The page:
The return of the “bicycle for our minds”.
Sinclair Research ZX Spectrum
What happened to the computer? If you are old enough to remember the 1980’s you may recall the explosion of home computers that occured, some of the most popular being:
- Sinclair Research’s ZX80, ZX81 and Spectrum.
- Commodore Business Machines VIC-20, Commodore 64 and Amiga.
- Atari’s 400, 800 and ST.
- Acorn Computers BBC Micro, Electron and Archimedes
- Apple IIe
A Simple Basic Program
Unlike the video games consoles (such as the Atari 2600) not only could these systems be used to play games they could also be programmed, usually in Beginner’s All-purpose Symbolic Instruction Code (BASIC). These easy to use computers provided many with the education needed to forge successful careers and build successful businesses in the new Information Technology industry that emerged in the 1990’s as the Internet sprang into life. What was great about these computers was the immediacy, intimacy, responsiveness and quick boot time. It was only seconds from turning the power on to starting to type a computer program. A computer program that could easily access the raw hardware of the computer. Unlike the typical computers purchased on the high street today, which are over engineered, power hungry, bloated and slow booting devices. So despite a quarter of a century of technological advances how did we end up with expensive devices that kids cannot easily program. Continue reading
The success of Android as a mobile device Operating System (OS) has resulted in a large variety of screen sizes and resolutions. Here is provided a list of example devices to show that variation.
In the following table it is assumed that the device is held in portrait orientation. As such the width in pixels is the X-axis and the length or height in pixels is the Y-axis. Obviously that swaps when the device is held in landscape orientation. Android has support for both orientations so that a correctly programmed App will work no matter which way you hold the device. If you need to understand about pixels see the article How Computer Screens and Printers Show Images. The total number of pixels in a screen is the number in the x-axis multiplied by the number in the y-axis. The more pixels for each square inch (or centimetre) of display the sharper any images will be displayed (provided those images are at a high resolution).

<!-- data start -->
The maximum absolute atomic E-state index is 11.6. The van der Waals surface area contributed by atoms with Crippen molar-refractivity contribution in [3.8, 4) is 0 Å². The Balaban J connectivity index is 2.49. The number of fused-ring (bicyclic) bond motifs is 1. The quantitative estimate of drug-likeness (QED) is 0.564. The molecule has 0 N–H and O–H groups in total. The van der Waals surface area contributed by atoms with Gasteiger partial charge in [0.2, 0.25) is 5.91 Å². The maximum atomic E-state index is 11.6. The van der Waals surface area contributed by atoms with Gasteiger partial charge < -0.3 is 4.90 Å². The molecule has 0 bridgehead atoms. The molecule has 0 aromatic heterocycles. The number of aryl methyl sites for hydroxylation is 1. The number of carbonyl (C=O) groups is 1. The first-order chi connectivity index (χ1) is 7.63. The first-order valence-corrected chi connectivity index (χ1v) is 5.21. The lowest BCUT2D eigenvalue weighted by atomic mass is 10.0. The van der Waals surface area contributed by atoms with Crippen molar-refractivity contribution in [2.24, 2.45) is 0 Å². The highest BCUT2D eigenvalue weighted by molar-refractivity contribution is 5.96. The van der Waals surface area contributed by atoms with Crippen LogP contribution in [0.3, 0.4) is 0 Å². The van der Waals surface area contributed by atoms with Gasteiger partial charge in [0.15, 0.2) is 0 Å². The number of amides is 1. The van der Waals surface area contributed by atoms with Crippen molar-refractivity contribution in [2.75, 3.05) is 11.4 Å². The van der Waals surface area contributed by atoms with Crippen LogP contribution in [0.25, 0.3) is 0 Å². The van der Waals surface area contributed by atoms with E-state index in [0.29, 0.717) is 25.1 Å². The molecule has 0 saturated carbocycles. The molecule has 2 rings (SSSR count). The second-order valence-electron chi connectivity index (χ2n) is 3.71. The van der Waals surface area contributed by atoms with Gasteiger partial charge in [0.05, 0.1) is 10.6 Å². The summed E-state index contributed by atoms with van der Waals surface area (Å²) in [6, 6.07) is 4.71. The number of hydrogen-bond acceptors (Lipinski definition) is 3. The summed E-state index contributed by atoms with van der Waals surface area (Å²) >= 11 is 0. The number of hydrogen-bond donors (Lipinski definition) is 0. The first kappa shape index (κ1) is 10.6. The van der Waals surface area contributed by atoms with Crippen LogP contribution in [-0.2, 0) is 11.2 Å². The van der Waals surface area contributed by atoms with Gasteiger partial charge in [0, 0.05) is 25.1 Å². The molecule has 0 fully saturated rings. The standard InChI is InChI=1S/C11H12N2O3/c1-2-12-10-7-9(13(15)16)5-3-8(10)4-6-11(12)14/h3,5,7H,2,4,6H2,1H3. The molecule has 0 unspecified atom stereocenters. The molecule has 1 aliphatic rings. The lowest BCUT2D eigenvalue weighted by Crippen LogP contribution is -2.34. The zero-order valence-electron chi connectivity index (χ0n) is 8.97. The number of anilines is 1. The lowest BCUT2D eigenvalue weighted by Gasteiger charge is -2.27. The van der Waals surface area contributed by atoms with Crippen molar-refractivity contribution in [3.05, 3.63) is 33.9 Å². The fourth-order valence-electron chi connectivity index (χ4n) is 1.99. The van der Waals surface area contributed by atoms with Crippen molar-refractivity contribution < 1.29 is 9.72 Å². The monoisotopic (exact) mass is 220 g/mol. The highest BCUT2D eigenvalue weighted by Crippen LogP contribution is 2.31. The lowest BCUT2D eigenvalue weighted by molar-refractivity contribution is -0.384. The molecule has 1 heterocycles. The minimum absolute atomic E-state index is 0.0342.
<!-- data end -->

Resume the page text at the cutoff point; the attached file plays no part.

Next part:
For an explanation of the Acronym see the article Screen Resolution Names. The Size column next to each device is the diagonal measurement for the device screen in inches. This table illustrates that screens with the same resolution can be different sizes.
Example Andriod Screen Sizes and Resolutions
||Device Example 1
||Device Example 2
||Samsung Galaxy Fit (GT-S5670 )
||Samsung Galaxy Apollo
||Archos 32 Internet Tablet
||Dell Mini 3ix
||Motorola Pro+ MB632
||Google Nexus One
||Dell Streak 7
||Sony Xperia Ray
||Archos 43 Internet Tablet
||Elonex eTouch 702ET
||Acer Iconia Smart S300
||Sony Tablet P
||Amazon Kindle Fire
||Archos 101 Internet Tablet
||Archos 80 G9
||WXGA720, HD, 720p
||Galaxy Nexus (GT-i9250)
||Sony Xperia S
||LG Optimus PAD (V900)
||Samsung Galaxy Note (GT-N7000)
||Motorola Xoom 2
The iPhone 4S is shown in the table for comparision purposes, see the DVGA line, it is not an Android phone. Note a Full High Definition (FHD) or 1080i/1080p screen is 1080×1920 which is 2,073,600 pixels. Despite the wide variation in resolutions and screen sizes the Android OS and its Software Development Kit (SDK) caters for all of them.